In light of Detroit's renaissance, several high-end retailers have moved into the city — namely Shinola, John Varvatos, and now Will Leather Goods. And their presence in the city can be quite polarizing. Some folks are stoked that these places are setting up shop here, making the place a little more hoity-toity. Others wonder quietly, "Who the hell can afford this stuff?"
Will Leather Goods sells beautifully crafted leather bags, wallets, briefcases, bracelets, hats, and other items and their price tags can be a little staggering. A leather backpack runs $395, an attache case could cost as much as $900. Their cheapest hat is just under $300.
Sure, many of the products sold inside the store are out of reach for even middle-class working folks, but according to store manager Brandon Ayers, there are a number of smaller items like keychains and other tchotchke that can serve as a quick impulse buy. Of course, they'll still run you at least $30, which is the cost of the least expensive thing in the store. You can pick up a leather bracelet for $40 or a beaded cuff for $65 or a men's wallet for $85.
And yes, that's expensive. But, let us offer a little bit of perspective. Everything Will Leather Goods sells comes with a 100 percent lifetime guarantee, which means if it breaks they'll either fix it or replace it — no exceptions. These items are made and meant to last a lifetime, so it shouldn't come as a surprise that you're going to spend a little bit more dough.
There are other reasons to visit Will Leather Goods than to browse their selection of backpacks, leather bags, belts, and hats. The shop also has a coffee shop where they serve up hot cups of Joe to locals who stop in daily for the affordable treat. If they aren't ready to be on their way afterward, they can hang out in that enormous cowhide teepee that sits in the center of the store (it's pretty cozy in there. There's even a chandelier). There's also a gallery space where local artists are often featured.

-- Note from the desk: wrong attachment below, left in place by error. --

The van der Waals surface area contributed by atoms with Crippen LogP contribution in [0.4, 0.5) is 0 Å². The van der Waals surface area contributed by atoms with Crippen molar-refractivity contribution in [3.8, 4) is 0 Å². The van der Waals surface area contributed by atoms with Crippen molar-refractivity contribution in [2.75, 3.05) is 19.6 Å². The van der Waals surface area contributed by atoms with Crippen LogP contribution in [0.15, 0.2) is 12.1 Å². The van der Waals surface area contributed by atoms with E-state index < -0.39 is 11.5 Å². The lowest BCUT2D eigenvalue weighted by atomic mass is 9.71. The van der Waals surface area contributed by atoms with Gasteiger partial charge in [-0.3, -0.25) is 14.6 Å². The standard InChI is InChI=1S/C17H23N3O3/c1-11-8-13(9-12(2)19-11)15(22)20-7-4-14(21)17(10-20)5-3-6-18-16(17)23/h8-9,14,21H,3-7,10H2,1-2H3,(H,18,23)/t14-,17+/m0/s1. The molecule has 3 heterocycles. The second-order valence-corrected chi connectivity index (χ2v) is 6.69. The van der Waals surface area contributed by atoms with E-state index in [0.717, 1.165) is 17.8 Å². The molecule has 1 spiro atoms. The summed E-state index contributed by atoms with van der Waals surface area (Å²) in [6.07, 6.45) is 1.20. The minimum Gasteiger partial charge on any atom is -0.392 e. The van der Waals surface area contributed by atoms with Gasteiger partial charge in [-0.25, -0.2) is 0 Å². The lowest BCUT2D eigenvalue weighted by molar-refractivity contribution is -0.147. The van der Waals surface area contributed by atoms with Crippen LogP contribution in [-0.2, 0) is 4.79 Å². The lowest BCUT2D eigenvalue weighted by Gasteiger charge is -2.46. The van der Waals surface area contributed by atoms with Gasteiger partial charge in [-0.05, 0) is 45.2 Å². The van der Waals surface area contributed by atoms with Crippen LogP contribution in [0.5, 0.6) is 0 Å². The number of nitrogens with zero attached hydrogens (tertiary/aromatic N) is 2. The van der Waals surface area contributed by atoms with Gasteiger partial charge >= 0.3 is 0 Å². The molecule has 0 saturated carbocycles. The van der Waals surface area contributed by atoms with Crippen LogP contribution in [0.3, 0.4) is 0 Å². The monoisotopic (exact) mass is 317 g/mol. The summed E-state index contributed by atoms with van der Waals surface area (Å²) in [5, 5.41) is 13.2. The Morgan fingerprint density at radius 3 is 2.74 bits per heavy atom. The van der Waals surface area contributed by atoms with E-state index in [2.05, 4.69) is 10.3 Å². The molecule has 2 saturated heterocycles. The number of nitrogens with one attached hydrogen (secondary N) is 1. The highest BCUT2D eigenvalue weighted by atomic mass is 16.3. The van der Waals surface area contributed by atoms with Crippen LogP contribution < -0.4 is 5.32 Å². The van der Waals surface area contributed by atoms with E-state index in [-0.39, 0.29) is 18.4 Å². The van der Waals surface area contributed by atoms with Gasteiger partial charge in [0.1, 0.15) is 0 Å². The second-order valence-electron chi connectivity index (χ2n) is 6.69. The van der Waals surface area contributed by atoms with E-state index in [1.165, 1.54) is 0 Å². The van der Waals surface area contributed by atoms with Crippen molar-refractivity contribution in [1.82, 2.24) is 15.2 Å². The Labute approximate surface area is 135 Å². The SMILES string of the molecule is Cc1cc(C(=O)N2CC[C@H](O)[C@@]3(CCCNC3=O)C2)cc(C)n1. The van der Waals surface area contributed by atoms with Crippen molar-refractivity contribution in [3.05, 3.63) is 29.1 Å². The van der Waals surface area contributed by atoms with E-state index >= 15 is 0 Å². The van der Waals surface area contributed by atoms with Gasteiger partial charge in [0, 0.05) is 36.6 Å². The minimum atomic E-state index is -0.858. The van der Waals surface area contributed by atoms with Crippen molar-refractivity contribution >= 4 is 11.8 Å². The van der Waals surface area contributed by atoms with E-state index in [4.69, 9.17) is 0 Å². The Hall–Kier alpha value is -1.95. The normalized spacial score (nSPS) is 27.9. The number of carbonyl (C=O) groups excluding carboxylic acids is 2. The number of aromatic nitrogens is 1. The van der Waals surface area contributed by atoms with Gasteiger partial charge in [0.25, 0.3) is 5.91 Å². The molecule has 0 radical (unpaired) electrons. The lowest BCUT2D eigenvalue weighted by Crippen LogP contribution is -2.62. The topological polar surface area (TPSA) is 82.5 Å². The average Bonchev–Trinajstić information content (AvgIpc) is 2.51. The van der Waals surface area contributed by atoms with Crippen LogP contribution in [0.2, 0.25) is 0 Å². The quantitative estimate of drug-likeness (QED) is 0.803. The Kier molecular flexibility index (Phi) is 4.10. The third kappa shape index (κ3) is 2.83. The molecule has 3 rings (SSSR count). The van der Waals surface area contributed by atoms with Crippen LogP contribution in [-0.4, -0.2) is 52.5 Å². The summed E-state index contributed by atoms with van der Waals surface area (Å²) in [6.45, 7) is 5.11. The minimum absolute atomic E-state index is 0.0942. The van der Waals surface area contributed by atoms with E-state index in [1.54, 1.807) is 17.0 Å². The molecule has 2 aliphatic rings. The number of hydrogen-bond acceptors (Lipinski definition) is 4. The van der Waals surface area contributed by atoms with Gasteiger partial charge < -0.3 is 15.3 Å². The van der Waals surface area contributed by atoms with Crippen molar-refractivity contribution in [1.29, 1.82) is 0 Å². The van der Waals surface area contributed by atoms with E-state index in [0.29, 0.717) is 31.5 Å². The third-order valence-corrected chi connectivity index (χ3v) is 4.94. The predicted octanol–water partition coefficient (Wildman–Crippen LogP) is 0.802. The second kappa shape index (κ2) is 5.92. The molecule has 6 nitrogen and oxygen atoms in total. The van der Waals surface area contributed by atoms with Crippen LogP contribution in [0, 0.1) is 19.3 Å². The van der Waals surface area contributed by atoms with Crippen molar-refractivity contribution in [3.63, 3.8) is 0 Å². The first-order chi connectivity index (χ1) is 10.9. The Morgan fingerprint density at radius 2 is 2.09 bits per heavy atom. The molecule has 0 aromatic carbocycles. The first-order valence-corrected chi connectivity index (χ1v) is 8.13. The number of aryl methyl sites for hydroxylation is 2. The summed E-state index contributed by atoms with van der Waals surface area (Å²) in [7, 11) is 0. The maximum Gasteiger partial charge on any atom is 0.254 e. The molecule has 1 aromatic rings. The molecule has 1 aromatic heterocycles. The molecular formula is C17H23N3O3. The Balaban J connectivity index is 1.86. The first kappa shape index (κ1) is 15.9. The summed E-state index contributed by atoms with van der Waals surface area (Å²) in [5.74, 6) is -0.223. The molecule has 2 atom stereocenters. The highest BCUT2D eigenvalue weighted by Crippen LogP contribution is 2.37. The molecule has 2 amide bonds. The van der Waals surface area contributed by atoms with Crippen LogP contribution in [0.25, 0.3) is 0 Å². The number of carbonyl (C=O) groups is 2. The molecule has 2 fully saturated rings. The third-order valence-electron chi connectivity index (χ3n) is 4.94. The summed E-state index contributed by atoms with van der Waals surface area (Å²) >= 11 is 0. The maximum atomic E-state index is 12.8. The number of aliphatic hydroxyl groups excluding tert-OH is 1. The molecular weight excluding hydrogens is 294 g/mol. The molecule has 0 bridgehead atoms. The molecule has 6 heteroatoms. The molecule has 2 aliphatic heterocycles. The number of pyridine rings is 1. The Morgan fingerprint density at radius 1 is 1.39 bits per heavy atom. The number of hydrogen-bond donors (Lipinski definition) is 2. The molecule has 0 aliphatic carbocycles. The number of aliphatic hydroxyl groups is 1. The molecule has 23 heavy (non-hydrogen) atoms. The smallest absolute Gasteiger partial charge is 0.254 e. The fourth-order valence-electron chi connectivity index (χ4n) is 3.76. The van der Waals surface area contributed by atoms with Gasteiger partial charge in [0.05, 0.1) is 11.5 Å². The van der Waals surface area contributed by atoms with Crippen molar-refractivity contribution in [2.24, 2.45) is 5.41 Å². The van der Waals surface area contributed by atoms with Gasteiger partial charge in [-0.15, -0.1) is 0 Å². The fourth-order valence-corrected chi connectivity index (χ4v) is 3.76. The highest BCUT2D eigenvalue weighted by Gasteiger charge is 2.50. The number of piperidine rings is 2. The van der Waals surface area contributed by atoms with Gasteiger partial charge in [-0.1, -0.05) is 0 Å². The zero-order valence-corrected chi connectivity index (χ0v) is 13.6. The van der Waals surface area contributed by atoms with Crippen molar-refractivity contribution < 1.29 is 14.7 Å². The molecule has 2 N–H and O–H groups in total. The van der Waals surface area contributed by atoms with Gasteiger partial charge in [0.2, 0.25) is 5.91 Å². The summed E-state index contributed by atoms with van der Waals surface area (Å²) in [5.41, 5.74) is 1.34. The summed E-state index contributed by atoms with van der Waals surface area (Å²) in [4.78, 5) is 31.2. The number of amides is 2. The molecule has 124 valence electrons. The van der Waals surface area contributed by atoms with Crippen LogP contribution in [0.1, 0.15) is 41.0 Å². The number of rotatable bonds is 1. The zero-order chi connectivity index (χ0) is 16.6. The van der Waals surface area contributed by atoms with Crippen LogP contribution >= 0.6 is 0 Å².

The coffee shop also serves as something of a community hub and, starting April 1, local guest speakers will lead engaging discussions every Friday morning from 8 to 10 a.m. Karen Dumas, host of 910 AM's the Pulse, and former 96.3 morning host Allyson Martinek are both scheduled to lead the series.
The company also has an altruistic division that donates backpacks to underprivileged students across the country, an endeavor that's close to the company founder's heart. Will Adler, a Detroit native who moved to the West Coast to pursue his dreams of becoming an actor but opened a belt store when things didn't pan out, attended DPS as a child.
Adler's Detroit roots, of course, great contributed to the opening of this beautiful — if not slightly unrealistic — store. Only time will tell if those roots, and the public's affection, can make it a viable endeavor for the company.
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